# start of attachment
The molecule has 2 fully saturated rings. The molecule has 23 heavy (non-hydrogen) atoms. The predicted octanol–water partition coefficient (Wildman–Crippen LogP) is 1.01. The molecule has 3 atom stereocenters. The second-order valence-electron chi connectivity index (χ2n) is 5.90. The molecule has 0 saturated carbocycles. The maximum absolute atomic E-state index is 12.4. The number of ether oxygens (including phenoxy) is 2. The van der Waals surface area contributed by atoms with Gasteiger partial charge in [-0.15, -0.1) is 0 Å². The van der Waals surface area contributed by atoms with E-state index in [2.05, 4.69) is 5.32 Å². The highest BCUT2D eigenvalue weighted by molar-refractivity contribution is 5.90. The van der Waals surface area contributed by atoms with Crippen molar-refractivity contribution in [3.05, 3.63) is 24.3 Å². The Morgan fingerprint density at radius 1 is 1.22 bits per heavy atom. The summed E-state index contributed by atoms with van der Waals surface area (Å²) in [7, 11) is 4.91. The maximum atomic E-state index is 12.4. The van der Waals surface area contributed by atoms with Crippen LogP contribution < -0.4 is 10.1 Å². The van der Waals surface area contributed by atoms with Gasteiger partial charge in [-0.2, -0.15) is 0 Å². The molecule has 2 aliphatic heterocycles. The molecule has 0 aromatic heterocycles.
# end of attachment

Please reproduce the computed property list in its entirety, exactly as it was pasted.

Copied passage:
The molecule has 2 fully saturated rings. The molecule has 23 heavy (non-hydrogen) atoms. The predicted octanol–water partition coefficient (Wildman–Crippen LogP) is 1.01. The molecule has 3 atom stereocenters. The second-order valence-electron chi connectivity index (χ2n) is 5.90. The molecule has 0 saturated carbocycles. The maximum absolute atomic E-state index is 12.4. The number of ether oxygens (including phenoxy) is 2. The van der Waals surface area contributed by atoms with Gasteiger partial charge in [-0.15, -0.1) is 0 Å². The van der Waals surface area contributed by atoms with E-state index in [2.05, 4.69) is 5.32 Å². The highest BCUT2D eigenvalue weighted by molar-refractivity contribution is 5.90. The van der Waals surface area contributed by atoms with Crippen molar-refractivity contribution in [3.05, 3.63) is 24.3 Å². The Morgan fingerprint density at radius 1 is 1.22 bits per heavy atom. The summed E-state index contributed by atoms with van der Waals surface area (Å²) in [7, 11) is 4.91. The maximum atomic E-state index is 12.4. The van der Waals surface area contributed by atoms with Crippen LogP contribution < -0.4 is 10.1 Å². The van der Waals surface area contributed by atoms with Gasteiger partial charge in [-0.2, -0.15) is 0 Å². The molecule has 2 aliphatic heterocycles. The molecule has 0 aromatic heterocycles.